Venezuela

Venezuela’s Maduro vows to fight congress, won’t release ‘political prisoners’

Venezuela's President Nicolas Maduro speaks to supporters from a truck outside of Miraflores Presidential palace in Caracas, Venezuela, Wednesday, Dec. 9, 2015. Maduro is promising to protect the country’s socialist revolution from what he says are “bad guy” opposition leaders who will take control of Congress next month.
Venezuela's President Nicolas Maduro speaks to supporters from a truck outside of Miraflores Presidential palace in Caracas, Venezuela, Wednesday, Dec. 9, 2015. Maduro is promising to protect the country’s socialist revolution from what he says are “bad guy” opposition leaders who will take control of Congress next month. AP

Expectations that Venezuelan President Nicolás Maduro might emerge more cooperative and chastised after his ruling party was pummeled in Sunday’s legislative race didn’t last long.

On Tuesday night, a combative Maduro vowed to fight the legislature at every step, saying he would not allow the release of “political prisoners” like Leopoldo López and Caracas Mayor Antonio Ledezma, and wouldn’t allow the legislature to dismantle the country’s international cooperation plans that have been key to keeping regional support.

He also asked for the resignation of his entire cabinet as he said the Bolivarian Revolution needed to assume a war-footing against the new legislature, which will take power Jan. 5.

Freeing those political prisoners was one of the campaign promises of the opposition coalition known as the MUD, which won the legislature for the first time in more than 15 years. Late Tuesday the National Electoral Council (CNE) confirmed that the coalition had won 112 of 167 seats in congress, a two-thirds supermajority that gives it broad leeway in passing laws and hemming in the power of the executive.

Speaking from the hilltop tomb of late President Hugo Chávez, Maduro said he would reject any legislative attempts at amnesty for the high-profile prisoners that the government has called “murderers” and criminals, for their role in protests last year that left more than 40 dead.

“They can send me a thousand laws, but the killers of the people have to be judged and have to pay for their crimes,” Maduro said.

The president also balked at opposition plans to restrict Venezuela’s petrol-diplomacy programs, which sell cheap crude to regional allies at favorable terms.

“They want to destroy Petrocaribe to affect the new independence,” Maduro said, adding that he would defend the program and other regional initiatives, like the ALBA and UNASUR bloc of nations, which have helped bolster Venezuela’s international status.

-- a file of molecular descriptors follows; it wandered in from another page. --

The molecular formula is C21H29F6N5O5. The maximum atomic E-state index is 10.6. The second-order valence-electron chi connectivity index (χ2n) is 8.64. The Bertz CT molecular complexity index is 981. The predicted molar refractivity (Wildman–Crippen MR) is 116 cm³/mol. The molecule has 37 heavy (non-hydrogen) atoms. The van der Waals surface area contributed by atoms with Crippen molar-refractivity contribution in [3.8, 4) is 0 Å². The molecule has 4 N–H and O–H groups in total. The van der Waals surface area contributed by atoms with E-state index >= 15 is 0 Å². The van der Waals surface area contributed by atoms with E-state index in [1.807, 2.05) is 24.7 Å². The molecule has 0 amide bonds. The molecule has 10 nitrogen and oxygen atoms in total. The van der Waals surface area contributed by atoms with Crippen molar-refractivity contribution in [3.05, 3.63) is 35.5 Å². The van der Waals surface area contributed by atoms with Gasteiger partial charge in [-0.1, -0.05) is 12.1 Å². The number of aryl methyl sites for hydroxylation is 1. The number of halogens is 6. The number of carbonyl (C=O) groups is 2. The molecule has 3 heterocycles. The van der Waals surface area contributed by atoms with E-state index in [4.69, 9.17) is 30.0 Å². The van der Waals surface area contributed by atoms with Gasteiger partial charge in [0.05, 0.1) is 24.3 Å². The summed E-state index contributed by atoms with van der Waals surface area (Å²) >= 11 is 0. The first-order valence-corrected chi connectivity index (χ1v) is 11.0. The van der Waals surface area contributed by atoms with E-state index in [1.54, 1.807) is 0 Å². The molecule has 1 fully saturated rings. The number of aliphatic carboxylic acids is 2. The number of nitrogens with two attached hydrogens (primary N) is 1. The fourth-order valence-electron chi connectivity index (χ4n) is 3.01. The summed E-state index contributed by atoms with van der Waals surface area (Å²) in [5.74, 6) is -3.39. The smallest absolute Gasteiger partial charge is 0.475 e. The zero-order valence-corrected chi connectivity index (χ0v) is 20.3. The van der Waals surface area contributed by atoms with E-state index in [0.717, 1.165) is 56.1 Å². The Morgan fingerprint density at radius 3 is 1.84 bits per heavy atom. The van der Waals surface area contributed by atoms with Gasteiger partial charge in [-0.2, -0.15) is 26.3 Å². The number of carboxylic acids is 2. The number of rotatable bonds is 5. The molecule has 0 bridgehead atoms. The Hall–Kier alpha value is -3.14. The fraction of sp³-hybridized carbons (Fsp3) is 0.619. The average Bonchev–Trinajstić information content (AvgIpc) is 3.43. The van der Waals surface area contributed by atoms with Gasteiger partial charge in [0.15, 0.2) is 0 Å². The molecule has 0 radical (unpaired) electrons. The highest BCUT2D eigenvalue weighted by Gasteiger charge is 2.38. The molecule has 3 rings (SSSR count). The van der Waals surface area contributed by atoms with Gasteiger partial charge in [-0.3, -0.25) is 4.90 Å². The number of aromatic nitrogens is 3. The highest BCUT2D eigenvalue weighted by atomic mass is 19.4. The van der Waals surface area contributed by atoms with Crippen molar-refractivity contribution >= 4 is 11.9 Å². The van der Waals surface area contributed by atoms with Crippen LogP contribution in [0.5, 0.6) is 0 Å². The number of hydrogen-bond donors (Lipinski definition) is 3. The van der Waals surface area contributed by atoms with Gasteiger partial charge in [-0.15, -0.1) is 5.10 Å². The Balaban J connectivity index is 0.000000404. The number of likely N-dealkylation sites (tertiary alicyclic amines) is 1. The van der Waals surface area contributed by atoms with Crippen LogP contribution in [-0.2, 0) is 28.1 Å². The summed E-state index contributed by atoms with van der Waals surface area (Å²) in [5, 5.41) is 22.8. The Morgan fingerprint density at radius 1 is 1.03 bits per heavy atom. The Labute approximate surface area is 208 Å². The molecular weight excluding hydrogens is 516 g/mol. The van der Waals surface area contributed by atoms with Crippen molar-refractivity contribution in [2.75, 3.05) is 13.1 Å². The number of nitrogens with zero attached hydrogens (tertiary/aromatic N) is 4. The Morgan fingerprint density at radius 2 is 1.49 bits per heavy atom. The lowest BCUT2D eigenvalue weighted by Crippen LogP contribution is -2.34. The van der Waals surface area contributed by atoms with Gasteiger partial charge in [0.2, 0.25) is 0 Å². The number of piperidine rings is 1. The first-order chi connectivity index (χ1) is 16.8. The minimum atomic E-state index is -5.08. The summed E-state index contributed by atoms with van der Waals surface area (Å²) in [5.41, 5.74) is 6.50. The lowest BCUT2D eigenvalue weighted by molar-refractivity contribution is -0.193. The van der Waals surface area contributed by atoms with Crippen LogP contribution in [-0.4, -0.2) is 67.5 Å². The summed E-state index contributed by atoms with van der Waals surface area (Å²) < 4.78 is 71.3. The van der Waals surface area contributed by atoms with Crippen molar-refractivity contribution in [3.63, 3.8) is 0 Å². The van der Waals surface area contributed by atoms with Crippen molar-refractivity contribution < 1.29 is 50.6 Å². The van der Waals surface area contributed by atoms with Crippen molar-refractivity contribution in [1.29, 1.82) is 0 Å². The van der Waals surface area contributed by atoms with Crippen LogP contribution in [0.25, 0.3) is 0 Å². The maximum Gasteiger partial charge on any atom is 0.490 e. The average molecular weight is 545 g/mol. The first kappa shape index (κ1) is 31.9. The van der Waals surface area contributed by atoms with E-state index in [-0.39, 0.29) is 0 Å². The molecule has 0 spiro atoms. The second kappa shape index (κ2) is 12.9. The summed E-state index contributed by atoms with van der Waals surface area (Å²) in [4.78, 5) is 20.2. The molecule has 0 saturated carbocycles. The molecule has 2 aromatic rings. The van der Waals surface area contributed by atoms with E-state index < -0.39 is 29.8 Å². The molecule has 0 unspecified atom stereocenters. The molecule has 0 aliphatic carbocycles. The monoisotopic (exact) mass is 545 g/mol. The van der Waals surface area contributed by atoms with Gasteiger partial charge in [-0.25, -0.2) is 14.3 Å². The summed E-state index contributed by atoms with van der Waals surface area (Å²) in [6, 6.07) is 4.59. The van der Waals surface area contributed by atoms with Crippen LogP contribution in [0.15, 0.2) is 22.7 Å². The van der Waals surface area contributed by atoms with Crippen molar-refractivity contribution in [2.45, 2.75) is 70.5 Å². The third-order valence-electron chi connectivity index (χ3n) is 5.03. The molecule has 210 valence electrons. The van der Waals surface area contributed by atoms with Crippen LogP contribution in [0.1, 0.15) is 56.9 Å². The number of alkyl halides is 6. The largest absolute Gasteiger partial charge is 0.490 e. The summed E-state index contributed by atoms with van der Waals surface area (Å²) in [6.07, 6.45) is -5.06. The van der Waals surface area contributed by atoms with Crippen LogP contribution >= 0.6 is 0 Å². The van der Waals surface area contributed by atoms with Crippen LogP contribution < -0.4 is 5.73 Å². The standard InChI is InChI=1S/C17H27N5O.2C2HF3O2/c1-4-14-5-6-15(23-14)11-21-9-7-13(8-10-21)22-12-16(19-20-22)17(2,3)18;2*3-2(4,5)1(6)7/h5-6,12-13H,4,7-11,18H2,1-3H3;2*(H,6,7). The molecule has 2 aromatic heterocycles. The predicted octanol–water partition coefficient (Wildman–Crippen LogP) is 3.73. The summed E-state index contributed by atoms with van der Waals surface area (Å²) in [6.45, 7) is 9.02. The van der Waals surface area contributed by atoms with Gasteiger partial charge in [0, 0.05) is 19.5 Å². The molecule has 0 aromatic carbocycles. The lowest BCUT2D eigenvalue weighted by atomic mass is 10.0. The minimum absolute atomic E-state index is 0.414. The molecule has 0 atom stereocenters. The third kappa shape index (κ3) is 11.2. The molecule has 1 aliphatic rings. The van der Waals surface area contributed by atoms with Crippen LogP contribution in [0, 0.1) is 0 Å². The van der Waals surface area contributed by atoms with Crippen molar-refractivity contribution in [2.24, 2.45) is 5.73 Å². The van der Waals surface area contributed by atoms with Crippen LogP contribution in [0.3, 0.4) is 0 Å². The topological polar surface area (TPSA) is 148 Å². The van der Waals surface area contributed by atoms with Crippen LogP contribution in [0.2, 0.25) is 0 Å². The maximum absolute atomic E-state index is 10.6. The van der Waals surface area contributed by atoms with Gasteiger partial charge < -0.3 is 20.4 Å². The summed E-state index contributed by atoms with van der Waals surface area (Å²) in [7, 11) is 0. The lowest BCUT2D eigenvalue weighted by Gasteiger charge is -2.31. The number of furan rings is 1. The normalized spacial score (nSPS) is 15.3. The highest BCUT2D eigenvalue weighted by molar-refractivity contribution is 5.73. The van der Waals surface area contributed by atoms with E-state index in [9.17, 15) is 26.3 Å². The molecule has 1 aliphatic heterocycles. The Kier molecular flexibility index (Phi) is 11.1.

Meanwhile, the legislature, which is currently controlled by the ruling party, is likely to go into overdrive in its waning days. National Assembly President Diosdado Cabello on Tuesday said the body would be appointing 12 new Supreme Court justices before his term ends.

And Maduro said he would push a “labor stabilization” law that would keep employers from being able to fire workers through 2018.

“I want to continue the Grand Missions,” Maduro said, referring to free housing, education and health programs that have been an administration hallmark. “But will we be able to continue them with the National Assembly in the hands of the right?”

In a note to clients, Bank of America said the opposition had emerged from the elections with “substantial bargaining power, as it has at its disposal several mechanisms that it can use to replace other branches of government.”

“The heads of the judiciary, electoral and accountability branches would then have to choose whether to negotiate with the legislative — in which case they would have a chance of avoiding dissolution of their branch — or maintaining their support of the Maduro government, in which case they would run the risk of being replaced,” the bank added.

In mid-2106, congress will also have the option of launching a recall referendum against Maduro.

Addressing that threat, the president said he trusted the people to defend democracy.

“If they take the recall road, we’ll go to that fight and the people will decide,” he said. “We revolutionaries are prepared for any battle that’s coming.”

Maduro had won praise for quickly accepting Sunday’s defeat, and there were some who thought it might even open the door to a new level of cooperation between the bitter foes.

On Wednesday, analysts seemed to think those hopes were dashed.

“There will be no cooperation with the new National Assembly,” Jesús Seguías, a political analyst wrote after Maduro’s speech. “What we’ll see is total confrontation. . . . It’s a train wreck.”

  Comments